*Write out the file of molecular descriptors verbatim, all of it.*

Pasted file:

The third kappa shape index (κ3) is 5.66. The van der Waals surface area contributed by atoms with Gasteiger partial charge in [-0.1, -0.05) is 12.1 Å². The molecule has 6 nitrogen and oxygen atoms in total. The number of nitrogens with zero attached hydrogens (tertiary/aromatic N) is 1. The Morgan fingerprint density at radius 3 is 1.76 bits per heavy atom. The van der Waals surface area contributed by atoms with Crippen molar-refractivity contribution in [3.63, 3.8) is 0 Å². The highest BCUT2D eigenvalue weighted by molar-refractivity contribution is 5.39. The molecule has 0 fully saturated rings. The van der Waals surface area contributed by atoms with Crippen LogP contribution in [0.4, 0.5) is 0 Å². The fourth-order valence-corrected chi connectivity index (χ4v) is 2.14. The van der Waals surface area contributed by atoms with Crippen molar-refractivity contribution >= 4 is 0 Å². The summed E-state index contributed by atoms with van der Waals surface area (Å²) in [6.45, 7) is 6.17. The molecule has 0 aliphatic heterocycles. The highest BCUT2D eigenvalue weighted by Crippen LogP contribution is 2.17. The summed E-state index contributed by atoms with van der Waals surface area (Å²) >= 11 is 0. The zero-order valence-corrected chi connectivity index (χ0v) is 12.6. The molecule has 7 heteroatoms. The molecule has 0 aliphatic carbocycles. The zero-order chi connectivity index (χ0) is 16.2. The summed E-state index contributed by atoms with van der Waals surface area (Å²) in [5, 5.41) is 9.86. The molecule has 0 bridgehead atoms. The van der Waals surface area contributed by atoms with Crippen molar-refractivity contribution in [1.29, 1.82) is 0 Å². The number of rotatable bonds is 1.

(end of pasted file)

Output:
The third kappa shape index (κ3) is 5.66. The van der Waals surface area contributed by atoms with Gasteiger partial charge in [-0.1, -0.05) is 12.1 Å². The molecule has 6 nitrogen and oxygen atoms in total. The number of nitrogens with zero attached hydrogens (tertiary/aromatic N) is 1. The Morgan fingerprint density at radius 3 is 1.76 bits per heavy atom. The van der Waals surface area contributed by atoms with Crippen molar-refractivity contribution in [3.63, 3.8) is 0 Å². The highest BCUT2D eigenvalue weighted by molar-refractivity contribution is 5.39. The molecule has 0 fully saturated rings. The van der Waals surface area contributed by atoms with Crippen LogP contribution in [0.4, 0.5) is 0 Å². The fourth-order valence-corrected chi connectivity index (χ4v) is 2.14. The van der Waals surface area contributed by atoms with Crippen molar-refractivity contribution >= 4 is 0 Å². The summed E-state index contributed by atoms with van der Waals surface area (Å²) in [6.45, 7) is 6.17. The molecule has 0 aliphatic heterocycles. The highest BCUT2D eigenvalue weighted by Crippen LogP contribution is 2.17. The summed E-state index contributed by atoms with van der Waals surface area (Å²) >= 11 is 0. The zero-order valence-corrected chi connectivity index (χ0v) is 12.6. The molecule has 7 heteroatoms. The molecule has 0 aliphatic carbocycles. The zero-order chi connectivity index (χ0) is 16.2. The summed E-state index contributed by atoms with van der Waals surface area (Å²) in [5, 5.41) is 9.86. The molecule has 0 bridgehead atoms. The van der Waals surface area contributed by atoms with Crippen molar-refractivity contribution in [1.29, 1.82) is 0 Å². The number of rotatable bonds is 1.